There is no doubt she was a remarkable woman, and fully played her part in the Walt Disney Story. The final touching footnote was that she suffered a stroke on 15th December 1997, 31 years to the day since Walt Died. She died the next morning on 16th.

Kindest regards,

This just in from Jim Korkis:

[On the Jack Benny television program, Walt was promoting the showing of his live action film A TIGER WALKS on the Wonderful World of Color. Here's a color photo of the introduction for that television show with Walt and the Tiger. The tiger clearly knows who is the boss.]

Monday, May 21, 2007

I will be in Barcelona tomorrow. The blog will be updated again on Wednesday.
Are you wondering what Don Hahn will be up to during his sabbatical? You will be glad to know that, according to animation historian and director Mark Kausler, he is working on a documentary about his late friend and Disney Legend Joe Grant.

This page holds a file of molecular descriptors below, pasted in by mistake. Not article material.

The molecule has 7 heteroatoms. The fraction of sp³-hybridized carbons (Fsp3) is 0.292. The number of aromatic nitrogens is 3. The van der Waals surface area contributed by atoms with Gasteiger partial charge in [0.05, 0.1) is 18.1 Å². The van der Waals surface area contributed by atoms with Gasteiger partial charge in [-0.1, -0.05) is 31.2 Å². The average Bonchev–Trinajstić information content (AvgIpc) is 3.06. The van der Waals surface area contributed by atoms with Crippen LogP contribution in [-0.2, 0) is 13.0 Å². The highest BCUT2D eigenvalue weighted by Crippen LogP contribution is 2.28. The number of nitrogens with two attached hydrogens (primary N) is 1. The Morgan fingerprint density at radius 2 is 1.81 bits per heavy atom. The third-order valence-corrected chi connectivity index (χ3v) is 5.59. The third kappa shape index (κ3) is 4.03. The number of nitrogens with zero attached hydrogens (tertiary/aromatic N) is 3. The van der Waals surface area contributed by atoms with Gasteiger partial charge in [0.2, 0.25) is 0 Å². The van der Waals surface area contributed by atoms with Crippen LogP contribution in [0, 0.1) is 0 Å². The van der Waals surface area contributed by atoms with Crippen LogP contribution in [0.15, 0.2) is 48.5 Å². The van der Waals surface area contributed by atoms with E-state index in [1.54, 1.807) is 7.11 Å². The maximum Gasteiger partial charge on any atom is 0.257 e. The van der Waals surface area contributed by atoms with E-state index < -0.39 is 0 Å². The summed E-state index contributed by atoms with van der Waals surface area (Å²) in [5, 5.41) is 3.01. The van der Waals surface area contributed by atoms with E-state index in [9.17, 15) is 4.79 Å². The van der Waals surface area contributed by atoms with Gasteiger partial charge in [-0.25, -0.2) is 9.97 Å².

If you check this blog on a regular basis, you are bound to remember the concept drawings of the "Little Rooster" from Cuba by Freddy Moore posted by Jenny Lerew on The Blackwing Diaries a while back.

Van Eaton Galleries has discovered one more drawing in the series and is offering it for sale. I wish I had the $3,500 needed to get it :-)

One last bit about Taliaferro sent by this old friend who used to live in the US: